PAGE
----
Topology explains some of the major discoveries in condensed-matter physics of the past 50 years, including the quantum Hall effect (see the article by Joseph Avron, Daniel Osadchy, and Ruedi Seiler, *Physics Today*, August 2003, page 38) and topological insulators (see *Physics Today*, April 2009, page 12). In such topological states, the material’s behavior derives from the topology of the band structure rather than the material’s symmetries, which explain most states of matter. Although topological phases are complicated to understand in detail, two essential features of their excitations are localization at the system’s boundary and robustness to defects. Now Erwin Frey and his colleagues at the Ludwig-Maximilians University Munich in Germany have identified the characteristics of topological phases in a nonlinear ecological model. The work points to the potential application of topology to other dynamic biological and ecological systems.

The model Frey and his group investigated describes an element of game theory known as a rock-paper-scissors cycle. If you picture the three moves in the game rock-paper-scissors as the points of a triangle, as shown in the first figure, you can draw arrows to indicate which move wins. In a rock-paper-scissors cycle, the arrows instead become the rate at which mass moves in that direction—that is, the species represented by that point outcompetes another and becomes more numerous. With many of those cycles in a row, as shown below for *S* points, you have a toy model for population dynamics in an ecosystem.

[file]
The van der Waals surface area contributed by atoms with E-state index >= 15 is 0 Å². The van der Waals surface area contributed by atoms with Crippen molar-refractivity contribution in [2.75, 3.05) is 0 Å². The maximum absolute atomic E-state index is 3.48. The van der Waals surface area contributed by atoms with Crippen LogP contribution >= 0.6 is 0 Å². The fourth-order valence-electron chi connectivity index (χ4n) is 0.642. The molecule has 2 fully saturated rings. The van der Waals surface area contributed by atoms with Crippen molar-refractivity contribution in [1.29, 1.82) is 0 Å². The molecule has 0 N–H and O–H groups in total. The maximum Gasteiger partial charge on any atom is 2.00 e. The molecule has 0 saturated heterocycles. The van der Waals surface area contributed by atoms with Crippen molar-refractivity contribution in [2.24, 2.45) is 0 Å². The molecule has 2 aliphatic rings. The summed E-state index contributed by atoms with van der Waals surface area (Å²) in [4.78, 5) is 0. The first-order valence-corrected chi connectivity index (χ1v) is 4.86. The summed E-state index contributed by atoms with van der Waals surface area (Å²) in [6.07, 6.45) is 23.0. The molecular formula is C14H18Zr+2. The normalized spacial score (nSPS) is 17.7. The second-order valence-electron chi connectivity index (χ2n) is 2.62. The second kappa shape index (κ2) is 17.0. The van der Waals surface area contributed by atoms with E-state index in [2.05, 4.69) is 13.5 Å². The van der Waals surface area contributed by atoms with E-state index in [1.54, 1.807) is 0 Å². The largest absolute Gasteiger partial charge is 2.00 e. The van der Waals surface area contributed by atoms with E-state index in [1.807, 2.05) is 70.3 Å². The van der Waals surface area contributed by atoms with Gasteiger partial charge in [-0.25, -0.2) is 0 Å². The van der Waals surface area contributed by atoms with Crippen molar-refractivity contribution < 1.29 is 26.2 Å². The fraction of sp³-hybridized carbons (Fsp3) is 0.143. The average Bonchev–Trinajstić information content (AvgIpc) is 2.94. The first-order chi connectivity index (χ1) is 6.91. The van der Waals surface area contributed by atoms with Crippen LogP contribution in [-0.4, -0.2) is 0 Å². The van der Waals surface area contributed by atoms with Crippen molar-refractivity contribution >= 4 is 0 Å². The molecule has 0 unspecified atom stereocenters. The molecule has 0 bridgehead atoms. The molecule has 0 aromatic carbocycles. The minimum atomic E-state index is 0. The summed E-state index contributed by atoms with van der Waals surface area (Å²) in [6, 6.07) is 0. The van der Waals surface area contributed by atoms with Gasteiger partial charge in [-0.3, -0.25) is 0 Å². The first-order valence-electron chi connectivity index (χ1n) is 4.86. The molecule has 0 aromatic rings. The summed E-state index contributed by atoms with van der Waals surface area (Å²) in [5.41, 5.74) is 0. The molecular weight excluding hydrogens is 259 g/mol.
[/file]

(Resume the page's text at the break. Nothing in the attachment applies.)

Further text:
The researchers numerically modeled rock-paper-scissors chains with different values of the so-called skewness *r* = *r*_{2}/*r*_{3}, in terms of two of the rates. For *r* = 1, no one species dominated, and the average mass stayed evenly distributed, as shown below by the diameter of the gray circles. For *r* < 1, the average mass gathered on the right, and for *r* > 1, the average mass gathered on the left. In other words, one species dominated the system, and the average mass became localized, although the system still oscillates. That behavior occurred regardless of how the mass was distributed initially and even when the researchers applied random perturbations to the rates in each triangle. In short, the behavior was robust. Those characteristics indicate the topological nature of the states, an observation that Frey and his students confirmed mathematically by deriving a topologically nontrivial band structure for the system.

Such topological analysis extends to 2D networks. In fact, papers extending topology to 2D networks appeared on the arXiv preprint server a couple months after Frey’s paper was posted. Those works found chiral edge states, similar to the modes in 2D cold-atom lattices (see *Physics Today*, September 2020, page 14). In the future, topological concepts could potentially be introduced into any model composed of appropriately coupled oscillators. (J. Knebel, P. M. Geiger, E. Frey, *Phys. Rev. Lett.* **125**, 258301, 2020.)